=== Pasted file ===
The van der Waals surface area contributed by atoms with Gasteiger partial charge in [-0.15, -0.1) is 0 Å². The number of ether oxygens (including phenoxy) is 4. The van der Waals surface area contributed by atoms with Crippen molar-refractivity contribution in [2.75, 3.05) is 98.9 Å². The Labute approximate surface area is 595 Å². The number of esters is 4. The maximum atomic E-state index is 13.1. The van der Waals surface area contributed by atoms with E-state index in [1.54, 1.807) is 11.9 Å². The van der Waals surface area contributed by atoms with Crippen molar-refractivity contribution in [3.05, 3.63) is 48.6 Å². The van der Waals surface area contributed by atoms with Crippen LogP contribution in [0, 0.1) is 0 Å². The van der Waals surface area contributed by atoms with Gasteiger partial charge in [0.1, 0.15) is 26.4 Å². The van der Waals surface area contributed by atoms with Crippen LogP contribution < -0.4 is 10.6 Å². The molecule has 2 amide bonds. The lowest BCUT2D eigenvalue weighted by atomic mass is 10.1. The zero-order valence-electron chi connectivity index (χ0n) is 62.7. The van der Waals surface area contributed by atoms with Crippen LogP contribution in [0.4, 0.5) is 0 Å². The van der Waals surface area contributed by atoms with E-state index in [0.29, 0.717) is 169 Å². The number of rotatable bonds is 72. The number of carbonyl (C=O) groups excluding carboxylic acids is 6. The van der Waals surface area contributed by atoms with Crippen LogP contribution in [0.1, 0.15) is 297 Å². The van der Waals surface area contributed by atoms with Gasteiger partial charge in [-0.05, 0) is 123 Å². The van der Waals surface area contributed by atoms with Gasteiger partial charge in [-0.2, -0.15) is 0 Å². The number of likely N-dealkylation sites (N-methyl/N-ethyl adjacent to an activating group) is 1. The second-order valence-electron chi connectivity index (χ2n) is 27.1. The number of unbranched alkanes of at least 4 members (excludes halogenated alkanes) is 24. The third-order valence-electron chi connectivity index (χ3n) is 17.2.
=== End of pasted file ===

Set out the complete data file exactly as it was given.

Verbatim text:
The van der Waals surface area contributed by atoms with Gasteiger partial charge in [-0.15, -0.1) is 0 Å². The number of ether oxygens (including phenoxy) is 4. The van der Waals surface area contributed by atoms with Crippen molar-refractivity contribution in [2.75, 3.05) is 98.9 Å². The Labute approximate surface area is 595 Å². The number of esters is 4. The maximum atomic E-state index is 13.1. The van der Waals surface area contributed by atoms with E-state index in [1.54, 1.807) is 11.9 Å². The van der Waals surface area contributed by atoms with Crippen molar-refractivity contribution in [3.05, 3.63) is 48.6 Å². The van der Waals surface area contributed by atoms with Crippen LogP contribution in [0, 0.1) is 0 Å². The van der Waals surface area contributed by atoms with Gasteiger partial charge in [0.1, 0.15) is 26.4 Å². The van der Waals surface area contributed by atoms with Crippen LogP contribution < -0.4 is 10.6 Å². The molecule has 2 amide bonds. The lowest BCUT2D eigenvalue weighted by atomic mass is 10.1. The zero-order valence-electron chi connectivity index (χ0n) is 62.7. The van der Waals surface area contributed by atoms with Crippen LogP contribution in [0.4, 0.5) is 0 Å². The van der Waals surface area contributed by atoms with E-state index in [0.29, 0.717) is 169 Å². The number of rotatable bonds is 72. The number of carbonyl (C=O) groups excluding carboxylic acids is 6. The van der Waals surface area contributed by atoms with Crippen LogP contribution in [0.1, 0.15) is 297 Å². The van der Waals surface area contributed by atoms with Gasteiger partial charge in [-0.05, 0) is 123 Å². The van der Waals surface area contributed by atoms with Gasteiger partial charge in [-0.2, -0.15) is 0 Å². The number of likely N-dealkylation sites (N-methyl/N-ethyl adjacent to an activating group) is 1. The second-order valence-electron chi connectivity index (χ2n) is 27.1. The number of unbranched alkanes of at least 4 members (excludes halogenated alkanes) is 24. The third-order valence-electron chi connectivity index (χ3n) is 17.2.